Outsmart the smartphone
Are you checking your phone many times a day even when you know there is most likely nothing new? Preoccupation with smartphones or checking out app updates per se may not be a cause for concern but if you display anger, depression, irritability or restlessness when you are deprived of your phone, then be warned. You may have smartphone addiction or nomophobia.
With new apps coming out practically every day, you can't be blamed for becoming a phone addict. App developers have confessed that they are made to develop apps that inveigle users into glancing at the phone as frequently as possible. A movement is already underway among teachers, social thinkers and software specialists asking the three most popular companies Apple, Google and Facebook to make their products less attractive so that children and young adults are not drawn into them.
At least two major investors in Apple have asked the company to develop the necessary boundaries to help parents take care of their children's health. Apple was the first to introduce parental control in their devices but that has not prevented children from getting addicted to their devices.
Google's former tech ethicist Tristan Harris suggests changing to grey shades would make the iPhone less attractive. Tech companies employ neuroscientists to gauge how colours affect the brain. Colours actually give the brain a high that is comparable to drug addiction. Therefore, scaling down the colours to grey shades would deprive the brain of that high and result in the addiction petering off.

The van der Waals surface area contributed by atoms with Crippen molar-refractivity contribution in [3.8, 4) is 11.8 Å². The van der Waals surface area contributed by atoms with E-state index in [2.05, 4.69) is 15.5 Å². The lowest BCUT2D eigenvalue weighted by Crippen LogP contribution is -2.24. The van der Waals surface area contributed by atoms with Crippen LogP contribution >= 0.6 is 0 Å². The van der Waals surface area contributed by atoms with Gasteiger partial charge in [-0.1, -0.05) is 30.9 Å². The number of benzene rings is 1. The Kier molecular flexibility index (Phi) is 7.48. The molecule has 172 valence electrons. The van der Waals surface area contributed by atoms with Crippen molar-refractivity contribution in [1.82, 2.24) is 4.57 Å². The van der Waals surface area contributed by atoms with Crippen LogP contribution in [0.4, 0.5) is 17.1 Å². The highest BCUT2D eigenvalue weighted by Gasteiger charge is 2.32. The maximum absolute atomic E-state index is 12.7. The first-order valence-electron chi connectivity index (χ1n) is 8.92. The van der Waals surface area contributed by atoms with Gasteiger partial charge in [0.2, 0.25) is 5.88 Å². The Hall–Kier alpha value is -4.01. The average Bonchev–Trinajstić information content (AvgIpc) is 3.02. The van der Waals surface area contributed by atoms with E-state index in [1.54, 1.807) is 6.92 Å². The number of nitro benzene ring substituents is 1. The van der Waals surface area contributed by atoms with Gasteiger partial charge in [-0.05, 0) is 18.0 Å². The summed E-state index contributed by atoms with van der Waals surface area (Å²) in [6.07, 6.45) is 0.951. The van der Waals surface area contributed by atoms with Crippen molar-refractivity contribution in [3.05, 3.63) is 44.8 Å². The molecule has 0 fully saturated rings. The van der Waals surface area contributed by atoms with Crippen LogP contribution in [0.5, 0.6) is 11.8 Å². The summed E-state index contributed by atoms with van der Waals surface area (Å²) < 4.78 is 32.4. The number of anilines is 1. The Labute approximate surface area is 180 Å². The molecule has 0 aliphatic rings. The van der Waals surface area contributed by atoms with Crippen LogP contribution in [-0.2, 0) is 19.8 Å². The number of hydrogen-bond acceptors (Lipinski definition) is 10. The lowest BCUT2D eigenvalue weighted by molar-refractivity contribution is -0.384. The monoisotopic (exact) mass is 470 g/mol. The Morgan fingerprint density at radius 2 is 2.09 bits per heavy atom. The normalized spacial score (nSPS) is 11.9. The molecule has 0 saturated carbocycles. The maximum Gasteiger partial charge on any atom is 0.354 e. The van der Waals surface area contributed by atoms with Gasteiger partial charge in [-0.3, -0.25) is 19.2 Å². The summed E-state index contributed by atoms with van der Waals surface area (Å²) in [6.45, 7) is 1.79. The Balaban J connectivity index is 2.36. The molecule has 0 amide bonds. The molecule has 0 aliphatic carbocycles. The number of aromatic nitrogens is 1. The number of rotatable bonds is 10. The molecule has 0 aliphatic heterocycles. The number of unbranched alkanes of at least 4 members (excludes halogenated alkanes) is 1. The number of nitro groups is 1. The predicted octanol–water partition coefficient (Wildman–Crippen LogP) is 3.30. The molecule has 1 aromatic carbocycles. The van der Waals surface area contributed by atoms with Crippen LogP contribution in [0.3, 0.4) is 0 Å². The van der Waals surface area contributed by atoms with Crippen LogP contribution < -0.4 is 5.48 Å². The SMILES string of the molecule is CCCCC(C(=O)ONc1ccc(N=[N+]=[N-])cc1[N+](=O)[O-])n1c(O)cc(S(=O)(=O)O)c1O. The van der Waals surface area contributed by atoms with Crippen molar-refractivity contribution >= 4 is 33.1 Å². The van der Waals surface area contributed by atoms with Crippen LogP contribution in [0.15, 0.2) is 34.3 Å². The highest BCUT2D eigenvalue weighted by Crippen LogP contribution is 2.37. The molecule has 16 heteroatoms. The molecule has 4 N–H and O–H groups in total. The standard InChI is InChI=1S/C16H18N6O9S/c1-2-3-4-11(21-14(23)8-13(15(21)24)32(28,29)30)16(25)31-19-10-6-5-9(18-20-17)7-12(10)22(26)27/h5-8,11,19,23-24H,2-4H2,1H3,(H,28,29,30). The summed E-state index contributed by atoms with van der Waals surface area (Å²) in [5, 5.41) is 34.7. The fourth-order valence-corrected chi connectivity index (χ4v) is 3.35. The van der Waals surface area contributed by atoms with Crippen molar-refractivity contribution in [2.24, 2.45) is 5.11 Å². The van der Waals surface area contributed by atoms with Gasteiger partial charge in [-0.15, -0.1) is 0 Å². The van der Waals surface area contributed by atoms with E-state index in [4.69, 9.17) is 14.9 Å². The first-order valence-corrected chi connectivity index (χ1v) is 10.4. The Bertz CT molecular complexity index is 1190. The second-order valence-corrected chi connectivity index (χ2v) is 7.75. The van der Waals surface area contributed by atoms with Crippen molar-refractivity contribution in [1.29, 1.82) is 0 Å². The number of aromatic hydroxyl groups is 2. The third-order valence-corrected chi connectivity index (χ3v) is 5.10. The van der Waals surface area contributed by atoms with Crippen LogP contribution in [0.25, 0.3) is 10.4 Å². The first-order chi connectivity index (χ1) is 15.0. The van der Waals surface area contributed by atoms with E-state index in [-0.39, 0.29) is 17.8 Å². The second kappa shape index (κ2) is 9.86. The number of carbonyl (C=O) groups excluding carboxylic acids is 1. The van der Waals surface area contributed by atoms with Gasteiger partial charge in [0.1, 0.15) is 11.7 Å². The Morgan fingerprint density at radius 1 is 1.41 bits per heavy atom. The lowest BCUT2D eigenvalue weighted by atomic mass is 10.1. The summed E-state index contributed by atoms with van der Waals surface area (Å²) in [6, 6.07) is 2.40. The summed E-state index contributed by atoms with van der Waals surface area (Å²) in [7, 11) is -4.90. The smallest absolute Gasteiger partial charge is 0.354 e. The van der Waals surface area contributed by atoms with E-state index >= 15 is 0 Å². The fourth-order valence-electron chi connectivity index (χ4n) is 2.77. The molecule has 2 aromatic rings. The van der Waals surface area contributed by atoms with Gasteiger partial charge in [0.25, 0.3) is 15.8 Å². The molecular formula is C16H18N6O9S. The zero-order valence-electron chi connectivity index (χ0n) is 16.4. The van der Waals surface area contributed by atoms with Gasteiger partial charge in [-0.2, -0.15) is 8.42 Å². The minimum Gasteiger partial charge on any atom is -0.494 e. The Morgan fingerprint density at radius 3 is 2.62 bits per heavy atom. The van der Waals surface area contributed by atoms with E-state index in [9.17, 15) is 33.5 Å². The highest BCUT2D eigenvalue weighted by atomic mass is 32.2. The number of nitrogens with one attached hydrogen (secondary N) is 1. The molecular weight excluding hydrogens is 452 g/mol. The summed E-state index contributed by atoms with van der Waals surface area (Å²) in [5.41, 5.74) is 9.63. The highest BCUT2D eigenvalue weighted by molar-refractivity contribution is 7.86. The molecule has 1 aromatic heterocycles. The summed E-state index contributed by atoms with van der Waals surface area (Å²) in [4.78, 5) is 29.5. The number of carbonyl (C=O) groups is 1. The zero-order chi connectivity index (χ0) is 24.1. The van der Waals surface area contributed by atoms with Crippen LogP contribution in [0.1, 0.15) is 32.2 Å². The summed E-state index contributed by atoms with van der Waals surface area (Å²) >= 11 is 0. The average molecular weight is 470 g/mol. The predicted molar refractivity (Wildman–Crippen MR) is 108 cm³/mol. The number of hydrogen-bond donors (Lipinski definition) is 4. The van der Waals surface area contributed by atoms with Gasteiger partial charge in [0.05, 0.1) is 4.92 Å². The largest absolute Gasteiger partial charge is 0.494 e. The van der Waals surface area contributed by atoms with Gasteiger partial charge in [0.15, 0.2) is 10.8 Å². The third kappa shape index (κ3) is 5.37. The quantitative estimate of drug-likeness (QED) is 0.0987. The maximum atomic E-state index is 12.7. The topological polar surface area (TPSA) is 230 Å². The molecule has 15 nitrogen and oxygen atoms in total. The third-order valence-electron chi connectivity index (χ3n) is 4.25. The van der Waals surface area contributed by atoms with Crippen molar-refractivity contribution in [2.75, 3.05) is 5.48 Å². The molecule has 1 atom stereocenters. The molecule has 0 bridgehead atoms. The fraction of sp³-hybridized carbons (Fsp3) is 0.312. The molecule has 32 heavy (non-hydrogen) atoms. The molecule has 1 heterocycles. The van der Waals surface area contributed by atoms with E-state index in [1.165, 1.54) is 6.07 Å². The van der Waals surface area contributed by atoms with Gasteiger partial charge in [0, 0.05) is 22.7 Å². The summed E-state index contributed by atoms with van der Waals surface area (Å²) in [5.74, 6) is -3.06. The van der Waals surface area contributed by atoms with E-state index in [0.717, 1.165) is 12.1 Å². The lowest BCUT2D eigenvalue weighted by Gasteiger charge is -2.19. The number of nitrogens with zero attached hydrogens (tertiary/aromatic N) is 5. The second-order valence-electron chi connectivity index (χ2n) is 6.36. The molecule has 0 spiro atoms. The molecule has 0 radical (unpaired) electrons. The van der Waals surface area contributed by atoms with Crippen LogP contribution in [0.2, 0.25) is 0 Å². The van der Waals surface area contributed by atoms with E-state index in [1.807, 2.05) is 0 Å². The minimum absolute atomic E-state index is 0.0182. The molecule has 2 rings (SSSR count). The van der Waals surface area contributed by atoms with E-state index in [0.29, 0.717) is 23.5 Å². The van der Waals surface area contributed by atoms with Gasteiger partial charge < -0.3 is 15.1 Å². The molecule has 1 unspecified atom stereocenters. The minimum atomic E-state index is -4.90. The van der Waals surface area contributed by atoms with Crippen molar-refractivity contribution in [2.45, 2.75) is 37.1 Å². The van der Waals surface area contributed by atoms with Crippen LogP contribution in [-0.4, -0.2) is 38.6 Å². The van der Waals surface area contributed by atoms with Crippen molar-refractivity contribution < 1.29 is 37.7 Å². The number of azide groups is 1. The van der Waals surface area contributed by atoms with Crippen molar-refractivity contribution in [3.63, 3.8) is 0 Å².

To enable greyscale on any Android phone, first enable Developer options on your phone. By going to Settings-About phone and tap on the Build number several times. You should see a message telling you that you are now a developer. If you are using a Mi phone, you may have to tap the MIUI version instead of the Build number. Go back to Settings and you should now see Developer options towards the bottom of the Settings page. On Mi phones, Developer options are under Advanced settings. Tap on Developer options-Simulate colour space-Monochromacy.
On iPhones, navigate to Settings-General-Accessibility-Display Accommodation-Colour Filters. Slide the button to switch on Colour filters and select Greyscale.
Paradoxically, we have to turn to the device itself to control the obsessive compulsive disorder of using it more often. Here are some apps that help. The SPACE - Break phone addiction app helps you set up goals for phone use, monitors your behaviour and tracks your progress. While searching for the app in the App Store, remember to type Breakfree and not Space.
The Moment app tracks how much time you and your family spend on your devices and forces you off when you exceed your limit. Around 2,00,000 people have paid for the app's additional features. So, there is clearly a demand for it. The app is still not ready for Android devices. The Self-Control to Focus - Lite app helps you to stay in focus by literally blocking you out of your own account for distractive sites such as Facebook and online games. The Hold app targets students. Every 20 minutes of not using your phone earn you points that can be redeemed for rewards and coupons. Other than Hold, Android users should also try Forest, StepLock and Onward.
You can also use more common- sense methods of getting over your addiction. Simply delete all the distractive apps and do not sleep with the phone next to you. This will prevent you from reaching for it as soon as you open your eyes. A good method is to turn off all notifications. Each ping of notification is a lure to pick up the phone. Without them, you can control when you log on to WhatsApp, Facebook, Twitter or to check your email.
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